The Seven Habits of Great Maintenance Managers
In any workplace, maintenance and upkeep throughout the site is crucial to keeping operations flowing successfully. Even more so, in a fast-pace, production-line system where one fault or issue could cause a huge knock-on effect to operations.
How effective is your maintenance team, do they make a positive contribution to the bottom line or are they consistently fighting one issue after another? Perhaps it is time to hit the reset button on maintenance management.
Working closely with the manufacturing / processing / logistics / food and beverage industry; we have met many a Maintenance Manager and Operations Executive; some more effective than others. In this blog, we discuss what we think are the seven most effective traits (or habits if you like) of great Maintenance Managers.
1. Proactive maintenance
Nip it in the bud. There is a reason why this phrase has been around as long as it has; since 1607 to be precise. Originally, it derives from the de-budding of plants, but today, as you know, it relates to putting a stop to something while it is still in its early development. This could not be truer of issues around site.
The best maintenance managers are able to minimize a constant string of issues because they have taken the time to implement preventive and predictive maintenance techniques. Ideally, proactive maintenance should account for at least 80% of all work performed.
Achieving this goal requires that scheduled maintenance is not ignored or deferred. Maintenance that is deferred or ignored usually comes back to bite - as unplanned emergencies which only increases costs, increases downtime and lowers effectiveness.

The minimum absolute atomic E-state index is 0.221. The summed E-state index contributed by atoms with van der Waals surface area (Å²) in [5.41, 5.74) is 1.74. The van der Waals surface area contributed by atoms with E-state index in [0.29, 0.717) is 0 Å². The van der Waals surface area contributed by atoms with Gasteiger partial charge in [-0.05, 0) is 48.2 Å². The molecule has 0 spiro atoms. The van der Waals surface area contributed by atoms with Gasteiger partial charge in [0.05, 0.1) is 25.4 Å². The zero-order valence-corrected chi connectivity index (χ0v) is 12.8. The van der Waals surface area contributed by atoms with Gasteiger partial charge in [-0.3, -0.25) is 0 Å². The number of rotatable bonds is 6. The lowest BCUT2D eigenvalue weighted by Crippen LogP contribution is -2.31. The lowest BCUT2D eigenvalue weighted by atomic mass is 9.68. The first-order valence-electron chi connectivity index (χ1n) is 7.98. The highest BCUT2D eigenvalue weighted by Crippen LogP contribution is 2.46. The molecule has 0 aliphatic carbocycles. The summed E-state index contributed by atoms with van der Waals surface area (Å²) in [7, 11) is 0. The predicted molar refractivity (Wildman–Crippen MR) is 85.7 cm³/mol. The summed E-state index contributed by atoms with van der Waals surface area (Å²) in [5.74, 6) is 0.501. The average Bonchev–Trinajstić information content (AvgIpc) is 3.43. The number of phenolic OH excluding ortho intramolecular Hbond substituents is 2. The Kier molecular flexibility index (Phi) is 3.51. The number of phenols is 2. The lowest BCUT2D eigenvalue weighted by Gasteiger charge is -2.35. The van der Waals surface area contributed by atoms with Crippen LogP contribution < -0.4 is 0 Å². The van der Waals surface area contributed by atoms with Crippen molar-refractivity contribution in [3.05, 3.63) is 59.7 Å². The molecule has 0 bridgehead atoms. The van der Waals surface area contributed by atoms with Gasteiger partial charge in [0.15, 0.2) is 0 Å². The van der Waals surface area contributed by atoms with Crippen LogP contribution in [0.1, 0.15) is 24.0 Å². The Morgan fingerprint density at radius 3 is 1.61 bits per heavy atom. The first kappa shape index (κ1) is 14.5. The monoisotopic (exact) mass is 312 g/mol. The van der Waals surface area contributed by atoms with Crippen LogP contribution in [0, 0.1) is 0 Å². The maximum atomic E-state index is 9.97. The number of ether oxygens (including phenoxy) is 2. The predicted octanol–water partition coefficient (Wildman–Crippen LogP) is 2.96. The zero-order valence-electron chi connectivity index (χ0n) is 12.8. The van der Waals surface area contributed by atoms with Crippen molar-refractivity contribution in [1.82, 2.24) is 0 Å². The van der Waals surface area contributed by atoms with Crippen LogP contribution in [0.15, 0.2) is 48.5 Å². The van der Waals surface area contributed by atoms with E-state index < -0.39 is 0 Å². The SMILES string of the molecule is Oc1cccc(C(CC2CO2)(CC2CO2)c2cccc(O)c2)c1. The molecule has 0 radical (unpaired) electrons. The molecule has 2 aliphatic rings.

Effective maintenance managers use their time wisely. Every meeting has an agenda, a time limit and a purpose. The information flow during a meeting should always be a two-way street, remember that staff ideas and feedback are an essential part of successful operations and issues can be spotted by any member of the team and should always be followed up to determine the extent of the problem.
And of course, staff should always be encouraged to speak up if they see something that does not look right. You never know how useful it can be to have staff who speak out!
An annual maintenance schedule may sound optimistic but a couple of hours of rough planning at the start of the year could help to form a foundation of what is required throughout the year and servicing can easily be booked in advance, during quieter periods, along with a rough estimate of known costs for the year.
Think about the comparison (both financially and stress-wise) between scheduling ahead, the service and repairs of crucial day-to-day piece of gear such as a forklift, therefore planning to work around the downtime by arranging other jobs to be done on that day when the forklift is out of action; in comparison to an urgent repair - having to do without a forklift on-site during a busy period.
Of course, some issues cannot be controlled but you'd be kicking yourself to know that an urgent, costly, repair is required where a service would have picked up the issue in its early stage. Not to mention the frustrating cost of totally repairing a part versus fixing a part with a minor issue.